The payouts for women will be lower because they are expected to live longer than men
3. If I die early, does my family get a refund?
Yes, if you choose any one of the six options that gives a refund. The refund amount will be equal to the CPF Life premium minus the CPF Life payouts you would have received.
4. Am I covered by the new scheme?
The CPF Life scheme starts in 2013, five years from now.
You are covered by CPF Life if you are aged 50 and younger, working and contributing to your CPF account.
You are exempted if you have less than $40,000 in your Retirement Account at age 55, but you can still opt into the scheme.
The Government is expected to announce today incentives to help people in this group take part. Those over 50 can also opt in.
You are also exempted if you are on a pension or have bought a private annuity that pays you an equivalent benefit; have a terminal illness; are of unsound mind; have a mental or physical condition that leaves you unable to work; or a medical condition that severely impairs your life expectancy.
5. Is it compulsory?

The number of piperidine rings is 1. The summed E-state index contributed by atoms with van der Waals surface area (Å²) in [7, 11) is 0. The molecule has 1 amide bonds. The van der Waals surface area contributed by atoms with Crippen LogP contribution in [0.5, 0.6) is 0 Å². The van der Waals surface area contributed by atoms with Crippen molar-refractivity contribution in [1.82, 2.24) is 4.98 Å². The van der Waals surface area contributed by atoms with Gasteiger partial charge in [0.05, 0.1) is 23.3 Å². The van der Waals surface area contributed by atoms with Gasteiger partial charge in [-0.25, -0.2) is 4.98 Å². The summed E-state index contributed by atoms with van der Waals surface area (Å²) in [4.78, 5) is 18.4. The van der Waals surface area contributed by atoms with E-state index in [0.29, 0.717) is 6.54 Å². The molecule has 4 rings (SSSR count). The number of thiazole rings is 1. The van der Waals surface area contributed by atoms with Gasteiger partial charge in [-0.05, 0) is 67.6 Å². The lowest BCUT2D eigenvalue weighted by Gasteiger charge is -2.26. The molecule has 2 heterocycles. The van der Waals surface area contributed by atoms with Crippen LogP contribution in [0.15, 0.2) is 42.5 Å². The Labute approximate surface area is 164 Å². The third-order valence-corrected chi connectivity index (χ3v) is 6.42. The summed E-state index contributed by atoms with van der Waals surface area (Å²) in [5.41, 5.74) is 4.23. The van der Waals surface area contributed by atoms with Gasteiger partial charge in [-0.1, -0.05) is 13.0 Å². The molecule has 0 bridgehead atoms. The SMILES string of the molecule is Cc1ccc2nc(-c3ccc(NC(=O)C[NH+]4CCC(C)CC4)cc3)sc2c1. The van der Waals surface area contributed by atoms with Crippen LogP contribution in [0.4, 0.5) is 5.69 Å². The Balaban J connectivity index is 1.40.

Yes, it is compulsory unless you are exempted.
Allowing people to opt out would have an adverse impact on this national scheme, and make it less viable.
6. What happens to my CPF money when I turn 55?
When you turn 55, the money in your CPF Ordinary and Special Accounts is moved to your Retirement Account.
You are required to leave a Minimum Sum in your Retirement Account for your old age.
The sum you must leave in your account, called the Full Minimum Sum, is currently $99,600.
It will be raised gradually to $120,000 (in 2003 dollars) by 2013, the year the CPF Life scheme starts. The CPF Board estimates that after adjusting for inflation, the Full Minimum Sum in 2013 will be $134,000.
If you have more than the Full Minimum Sum, you can withdraw the excess.
At age 55, you will also be asked to choose one of the 12 CPF Life options.
The sum you have in your Retirement Account is then split into two, according to the option you choose.